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Palestinians relaunch bid to become UN member state

A Palestinian boy sits amid the rubble of a destroyed house in the southern Gaza Strip city of Rafah. — AFP
A Palestinian boy sits amid the rubble of a destroyed house in the southern Gaza Strip city of Rafah. — AFP

UNITED NATIONS: The Palestinians officially revived their bid for a full member state in the United Nations -- a process with an uncertain outcome but one they say is necessary in the face of Israel's offensive in Gaza.

The Palestinians, who have had observer status at the world body since 2012, have lobbied for years to gain full membership, which would amount to recognition of Palestinian statehood.

In a letter to UN Secretary General Antonio Guterres, dated Tuesday, UN envoy Riyad Mansour requested "upon instructions of the Palestinian leadership" that an application dating back to 2011 be reconsidered.

The letter has been transmitted to the Security Council, and the Palestinians have asked that it be reviewed this month, according to the documents.

Mansour has repeatedly said in recent months that given Israel's military offensive in the Gaza Strip, UN membership is a priority for the Palestinians.

"It was the international community that decided to create two states in Palestine since 1947," Mansour said in February.

"It is the duty of the international community along with the Palestinian people to complete that exercise by admitting the state of Palestine to membership."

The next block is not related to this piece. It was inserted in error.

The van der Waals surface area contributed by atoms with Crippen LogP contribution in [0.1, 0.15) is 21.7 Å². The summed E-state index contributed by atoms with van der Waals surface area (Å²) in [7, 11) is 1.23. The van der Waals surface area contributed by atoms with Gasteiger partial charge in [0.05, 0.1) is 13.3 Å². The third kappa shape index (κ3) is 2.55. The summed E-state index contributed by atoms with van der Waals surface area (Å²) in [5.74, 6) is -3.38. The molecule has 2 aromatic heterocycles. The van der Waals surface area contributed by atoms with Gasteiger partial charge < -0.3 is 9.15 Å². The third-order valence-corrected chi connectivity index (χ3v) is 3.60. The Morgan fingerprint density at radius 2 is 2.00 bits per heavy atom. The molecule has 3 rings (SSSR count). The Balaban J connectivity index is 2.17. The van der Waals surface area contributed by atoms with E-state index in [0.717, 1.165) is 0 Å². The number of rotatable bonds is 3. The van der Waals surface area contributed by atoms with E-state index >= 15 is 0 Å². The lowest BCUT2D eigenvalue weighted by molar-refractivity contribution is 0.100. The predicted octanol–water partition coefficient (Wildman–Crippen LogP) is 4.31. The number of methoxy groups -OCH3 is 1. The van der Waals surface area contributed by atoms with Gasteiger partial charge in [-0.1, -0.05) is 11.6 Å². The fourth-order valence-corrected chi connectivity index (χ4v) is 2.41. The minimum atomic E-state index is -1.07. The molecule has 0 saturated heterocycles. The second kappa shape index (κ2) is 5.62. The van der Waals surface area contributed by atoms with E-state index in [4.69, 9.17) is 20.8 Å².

Last month, he said the Palestinians would "start mobilizing the largest number of countries to support us" and expressed hope that the council would act in April, pointing to a council meeting set for April 18 on the situation in Gaza.

Malta, which holds the rotating Security Council presidency, said Mansour's letter was "received and circulated" to council members, adding that talks would be held "on a way forward."

The League of Arab States, the Organization of the Islamic Conference and the Non-Aligned Movement sent a letter to Guterres on Tuesday, also seen by AFP, supporting the bid by the Palestinians. "We wish to bring to your attention that, as of this date, 140 Member States have recognized the state of Palestine," said the joint letter, which included a list of those countries.

For now, Israel has clearly rejected a two-state solution, and its parliament voted overwhelmingly in February against any unilateral recognition of Palestinian statehood.

Several European countries -- Britain, France and Spain -- have raised the possibility of considering recognition. — AFP

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